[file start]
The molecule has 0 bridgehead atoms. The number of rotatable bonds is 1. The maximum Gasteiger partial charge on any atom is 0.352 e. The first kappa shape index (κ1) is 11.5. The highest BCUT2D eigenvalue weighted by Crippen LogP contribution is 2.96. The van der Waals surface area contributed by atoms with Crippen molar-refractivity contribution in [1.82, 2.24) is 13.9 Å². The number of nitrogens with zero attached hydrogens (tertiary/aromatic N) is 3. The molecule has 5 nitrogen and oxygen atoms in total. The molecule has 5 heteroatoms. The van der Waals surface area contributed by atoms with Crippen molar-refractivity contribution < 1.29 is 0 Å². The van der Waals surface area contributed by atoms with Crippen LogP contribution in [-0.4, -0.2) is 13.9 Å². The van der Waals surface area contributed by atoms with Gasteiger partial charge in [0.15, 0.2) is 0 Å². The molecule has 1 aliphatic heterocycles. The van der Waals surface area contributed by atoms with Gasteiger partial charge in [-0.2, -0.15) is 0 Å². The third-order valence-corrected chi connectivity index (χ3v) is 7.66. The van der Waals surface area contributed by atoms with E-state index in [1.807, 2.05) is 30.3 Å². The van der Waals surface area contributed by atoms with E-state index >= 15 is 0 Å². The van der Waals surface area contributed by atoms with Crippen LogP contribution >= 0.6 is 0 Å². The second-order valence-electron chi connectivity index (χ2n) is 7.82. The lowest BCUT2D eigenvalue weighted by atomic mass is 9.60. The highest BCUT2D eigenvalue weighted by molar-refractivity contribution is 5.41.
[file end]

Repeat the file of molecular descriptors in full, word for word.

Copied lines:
The molecule has 0 bridgehead atoms. The number of rotatable bonds is 1. The maximum Gasteiger partial charge on any atom is 0.352 e. The first kappa shape index (κ1) is 11.5. The highest BCUT2D eigenvalue weighted by Crippen LogP contribution is 2.96. The van der Waals surface area contributed by atoms with Crippen molar-refractivity contribution in [1.82, 2.24) is 13.9 Å². The number of nitrogens with zero attached hydrogens (tertiary/aromatic N) is 3. The molecule has 5 nitrogen and oxygen atoms in total. The molecule has 5 heteroatoms. The van der Waals surface area contributed by atoms with Crippen molar-refractivity contribution < 1.29 is 0 Å². The van der Waals surface area contributed by atoms with Crippen LogP contribution in [-0.4, -0.2) is 13.9 Å². The van der Waals surface area contributed by atoms with Gasteiger partial charge in [0.15, 0.2) is 0 Å². The molecule has 1 aliphatic heterocycles. The van der Waals surface area contributed by atoms with Gasteiger partial charge in [-0.2, -0.15) is 0 Å². The third-order valence-corrected chi connectivity index (χ3v) is 7.66. The van der Waals surface area contributed by atoms with E-state index in [1.807, 2.05) is 30.3 Å². The van der Waals surface area contributed by atoms with E-state index >= 15 is 0 Å². The van der Waals surface area contributed by atoms with Crippen LogP contribution >= 0.6 is 0 Å². The second-order valence-electron chi connectivity index (χ2n) is 7.82. The lowest BCUT2D eigenvalue weighted by atomic mass is 9.60. The highest BCUT2D eigenvalue weighted by molar-refractivity contribution is 5.41.